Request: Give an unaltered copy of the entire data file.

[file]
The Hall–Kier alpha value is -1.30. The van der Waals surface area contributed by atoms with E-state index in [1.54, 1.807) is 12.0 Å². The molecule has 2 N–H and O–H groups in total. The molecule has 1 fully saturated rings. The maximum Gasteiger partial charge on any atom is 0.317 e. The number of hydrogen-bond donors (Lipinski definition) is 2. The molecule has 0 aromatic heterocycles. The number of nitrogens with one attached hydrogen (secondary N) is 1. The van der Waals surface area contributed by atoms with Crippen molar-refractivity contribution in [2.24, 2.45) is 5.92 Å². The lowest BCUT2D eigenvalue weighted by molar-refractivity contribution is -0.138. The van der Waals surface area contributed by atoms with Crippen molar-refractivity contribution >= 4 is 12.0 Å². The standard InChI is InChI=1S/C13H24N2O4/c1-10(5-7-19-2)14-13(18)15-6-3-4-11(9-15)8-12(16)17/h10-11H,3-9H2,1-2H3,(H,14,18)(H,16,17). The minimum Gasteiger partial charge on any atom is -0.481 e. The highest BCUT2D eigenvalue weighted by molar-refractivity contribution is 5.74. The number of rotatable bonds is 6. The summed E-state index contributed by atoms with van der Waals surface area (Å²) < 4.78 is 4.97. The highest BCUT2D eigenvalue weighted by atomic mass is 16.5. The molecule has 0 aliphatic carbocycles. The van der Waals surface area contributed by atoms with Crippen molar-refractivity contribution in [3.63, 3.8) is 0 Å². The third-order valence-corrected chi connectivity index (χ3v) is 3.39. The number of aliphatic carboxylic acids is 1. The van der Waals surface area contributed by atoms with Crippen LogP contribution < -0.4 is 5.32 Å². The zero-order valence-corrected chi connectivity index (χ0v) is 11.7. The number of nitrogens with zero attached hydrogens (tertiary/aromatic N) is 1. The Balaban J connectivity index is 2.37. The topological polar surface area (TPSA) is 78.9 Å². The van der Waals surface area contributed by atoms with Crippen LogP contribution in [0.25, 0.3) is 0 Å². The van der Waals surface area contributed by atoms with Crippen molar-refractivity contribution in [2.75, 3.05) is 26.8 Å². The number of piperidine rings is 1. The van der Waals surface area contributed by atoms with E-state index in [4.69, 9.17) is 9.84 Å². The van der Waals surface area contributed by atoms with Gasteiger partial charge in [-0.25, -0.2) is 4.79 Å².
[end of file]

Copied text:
The Hall–Kier alpha value is -1.30. The van der Waals surface area contributed by atoms with E-state index in [1.54, 1.807) is 12.0 Å². The molecule has 2 N–H and O–H groups in total. The molecule has 1 fully saturated rings. The maximum Gasteiger partial charge on any atom is 0.317 e. The number of hydrogen-bond donors (Lipinski definition) is 2. The molecule has 0 aromatic heterocycles. The number of nitrogens with one attached hydrogen (secondary N) is 1. The van der Waals surface area contributed by atoms with Crippen molar-refractivity contribution in [2.24, 2.45) is 5.92 Å². The lowest BCUT2D eigenvalue weighted by molar-refractivity contribution is -0.138. The van der Waals surface area contributed by atoms with Crippen molar-refractivity contribution >= 4 is 12.0 Å². The standard InChI is InChI=1S/C13H24N2O4/c1-10(5-7-19-2)14-13(18)15-6-3-4-11(9-15)8-12(16)17/h10-11H,3-9H2,1-2H3,(H,14,18)(H,16,17). The minimum Gasteiger partial charge on any atom is -0.481 e. The highest BCUT2D eigenvalue weighted by molar-refractivity contribution is 5.74. The number of rotatable bonds is 6. The summed E-state index contributed by atoms with van der Waals surface area (Å²) < 4.78 is 4.97. The highest BCUT2D eigenvalue weighted by atomic mass is 16.5. The molecule has 0 aliphatic carbocycles. The van der Waals surface area contributed by atoms with Crippen molar-refractivity contribution in [3.63, 3.8) is 0 Å². The third-order valence-corrected chi connectivity index (χ3v) is 3.39. The number of aliphatic carboxylic acids is 1. The van der Waals surface area contributed by atoms with Crippen LogP contribution < -0.4 is 5.32 Å². The zero-order valence-corrected chi connectivity index (χ0v) is 11.7. The number of nitrogens with zero attached hydrogens (tertiary/aromatic N) is 1. The Balaban J connectivity index is 2.37. The topological polar surface area (TPSA) is 78.9 Å². The van der Waals surface area contributed by atoms with Crippen LogP contribution in [0.25, 0.3) is 0 Å². The van der Waals surface area contributed by atoms with Crippen molar-refractivity contribution in [2.75, 3.05) is 26.8 Å². The number of piperidine rings is 1. The van der Waals surface area contributed by atoms with E-state index in [4.69, 9.17) is 9.84 Å². The van der Waals surface area contributed by atoms with Gasteiger partial charge in [-0.25, -0.2) is 4.79 Å².